Any honeysuckle will work for you, just keep it very well watered during the heat of your summers out in the valley. Remember, you were zone 9 just a couple of years ago :-) If you look around your area, I'm sure you'll see plenty of it growing all over the place. It's pretty common here in S. California. I'm much cooler and more coastal than you are in Glendale, and honeysuckle grows very well here. There are some very pretty hybrids out, one in particular is 'Gold Flame' by Monrovia. Hummingbirds like it, which is nice to have on your patio. And, a brand new compact cultivar also by Monrovia, a compact honeysuckle called 'Peaches & Cream' honeysuckle. Have not seen this in person, but it looks like exactly what you're after. I've included a link to the cultivar, and I think you can enter your zip code to see if any retailers in your area might have this in stock.

Patty S.

Here is a link that might be useful: Monrovia 'Peaches & Cream' Honeysuckle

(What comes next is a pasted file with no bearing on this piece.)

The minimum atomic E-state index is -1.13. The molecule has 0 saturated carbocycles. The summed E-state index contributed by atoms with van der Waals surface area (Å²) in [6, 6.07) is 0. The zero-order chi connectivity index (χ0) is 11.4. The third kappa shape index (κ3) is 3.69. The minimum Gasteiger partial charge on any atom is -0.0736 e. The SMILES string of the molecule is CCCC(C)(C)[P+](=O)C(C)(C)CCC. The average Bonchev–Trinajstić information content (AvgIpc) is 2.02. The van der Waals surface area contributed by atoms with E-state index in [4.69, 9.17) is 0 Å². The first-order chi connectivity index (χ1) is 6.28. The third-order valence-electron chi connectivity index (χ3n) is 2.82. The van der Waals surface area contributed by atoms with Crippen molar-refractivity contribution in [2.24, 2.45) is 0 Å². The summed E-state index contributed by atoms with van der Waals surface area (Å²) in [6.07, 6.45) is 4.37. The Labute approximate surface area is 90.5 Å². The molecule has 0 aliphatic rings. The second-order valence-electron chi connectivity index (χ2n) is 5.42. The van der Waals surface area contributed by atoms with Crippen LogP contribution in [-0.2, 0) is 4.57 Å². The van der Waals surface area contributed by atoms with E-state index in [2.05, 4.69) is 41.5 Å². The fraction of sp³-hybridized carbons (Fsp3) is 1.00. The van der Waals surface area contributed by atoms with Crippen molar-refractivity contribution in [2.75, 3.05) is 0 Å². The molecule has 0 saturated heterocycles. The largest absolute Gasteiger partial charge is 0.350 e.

Bookmark   October 29, 2013 at 6:56PM
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Try the exotic Giant Burmese Honeysuckle...big flowers,glossy green leaves and yes,I've seen doing great in a half barrel outdoors in the bay area's z10. Not weedy looking like most honeysuckles.

    Bookmark   November 1, 2013 at 2:27PM
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Have you seen the Goldflame honeysuckle? Its so pretty ! I have one in a pot that doesn't get too big. I would post a pic if I had time...but look it up! Armstrongs usually has it.

    Bookmark   November 2, 2013 at 8:37PM
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Let's clarify the size of that container before making sweeping statements like "any honeysuckle will work for you" :-) If that pot is round (30") but only 8" deep, you are going to have trouble with most vines and certainly any vining honeysuckle. It will dry out very rapidly and like most perennial vines, honeysuckles produce some pretty hefty root systems. Confining them to too small a container stunts the growth and can limit flowering as well. If you want a honeysuckle, I'd seriously consider increasing your container size.........the half barrel suggested above is a good place to start. And fwiw, I'd not consider many vining honeysuckles as 'compact' - most are big, vigorous vines.